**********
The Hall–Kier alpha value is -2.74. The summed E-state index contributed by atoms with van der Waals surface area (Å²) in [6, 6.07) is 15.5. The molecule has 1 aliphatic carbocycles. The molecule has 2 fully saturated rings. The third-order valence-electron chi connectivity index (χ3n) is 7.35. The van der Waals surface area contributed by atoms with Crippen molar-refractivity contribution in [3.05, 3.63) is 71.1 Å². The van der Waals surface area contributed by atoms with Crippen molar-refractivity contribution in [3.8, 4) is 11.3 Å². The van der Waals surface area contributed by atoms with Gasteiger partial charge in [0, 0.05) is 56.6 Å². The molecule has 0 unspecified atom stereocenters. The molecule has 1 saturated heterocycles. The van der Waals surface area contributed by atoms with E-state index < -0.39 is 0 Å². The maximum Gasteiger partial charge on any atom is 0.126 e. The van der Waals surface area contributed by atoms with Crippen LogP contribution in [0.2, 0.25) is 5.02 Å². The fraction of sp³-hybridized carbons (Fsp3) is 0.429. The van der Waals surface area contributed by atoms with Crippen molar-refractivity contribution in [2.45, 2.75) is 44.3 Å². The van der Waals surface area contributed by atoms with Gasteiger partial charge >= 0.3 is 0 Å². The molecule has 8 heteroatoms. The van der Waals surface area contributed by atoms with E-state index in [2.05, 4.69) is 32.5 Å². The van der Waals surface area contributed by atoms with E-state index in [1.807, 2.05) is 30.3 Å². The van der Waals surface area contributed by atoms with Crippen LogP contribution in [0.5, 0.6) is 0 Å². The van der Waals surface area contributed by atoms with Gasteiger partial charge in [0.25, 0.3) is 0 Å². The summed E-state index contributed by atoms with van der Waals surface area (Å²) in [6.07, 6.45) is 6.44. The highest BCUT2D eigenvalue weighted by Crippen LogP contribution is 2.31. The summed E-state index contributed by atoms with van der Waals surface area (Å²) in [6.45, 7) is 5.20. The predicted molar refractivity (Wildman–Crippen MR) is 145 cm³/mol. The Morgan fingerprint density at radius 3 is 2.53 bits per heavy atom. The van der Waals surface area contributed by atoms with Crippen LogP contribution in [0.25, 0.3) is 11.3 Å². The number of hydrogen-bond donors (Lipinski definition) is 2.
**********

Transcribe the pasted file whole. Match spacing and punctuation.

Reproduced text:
The Hall–Kier alpha value is -2.74. The summed E-state index contributed by atoms with van der Waals surface area (Å²) in [6, 6.07) is 15.5. The molecule has 1 aliphatic carbocycles. The molecule has 2 fully saturated rings. The third-order valence-electron chi connectivity index (χ3n) is 7.35. The van der Waals surface area contributed by atoms with Crippen molar-refractivity contribution in [3.05, 3.63) is 71.1 Å². The van der Waals surface area contributed by atoms with Crippen molar-refractivity contribution in [3.8, 4) is 11.3 Å². The van der Waals surface area contributed by atoms with Gasteiger partial charge in [0, 0.05) is 56.6 Å². The molecule has 0 unspecified atom stereocenters. The molecule has 1 saturated heterocycles. The van der Waals surface area contributed by atoms with E-state index < -0.39 is 0 Å². The maximum Gasteiger partial charge on any atom is 0.126 e. The van der Waals surface area contributed by atoms with Crippen LogP contribution in [0.2, 0.25) is 5.02 Å². The fraction of sp³-hybridized carbons (Fsp3) is 0.429. The van der Waals surface area contributed by atoms with Crippen molar-refractivity contribution in [2.45, 2.75) is 44.3 Å². The van der Waals surface area contributed by atoms with Gasteiger partial charge >= 0.3 is 0 Å². The molecule has 8 heteroatoms. The van der Waals surface area contributed by atoms with E-state index in [2.05, 4.69) is 32.5 Å². The van der Waals surface area contributed by atoms with E-state index in [1.807, 2.05) is 30.3 Å². The van der Waals surface area contributed by atoms with Crippen LogP contribution in [0.5, 0.6) is 0 Å². The van der Waals surface area contributed by atoms with Gasteiger partial charge in [0.25, 0.3) is 0 Å². The summed E-state index contributed by atoms with van der Waals surface area (Å²) in [6.07, 6.45) is 6.44. The highest BCUT2D eigenvalue weighted by Crippen LogP contribution is 2.31. The summed E-state index contributed by atoms with van der Waals surface area (Å²) in [6.45, 7) is 5.20. The predicted molar refractivity (Wildman–Crippen MR) is 145 cm³/mol. The Morgan fingerprint density at radius 3 is 2.53 bits per heavy atom. The van der Waals surface area contributed by atoms with Crippen LogP contribution in [0.25, 0.3) is 11.3 Å². The number of hydrogen-bond donors (Lipinski definition) is 2.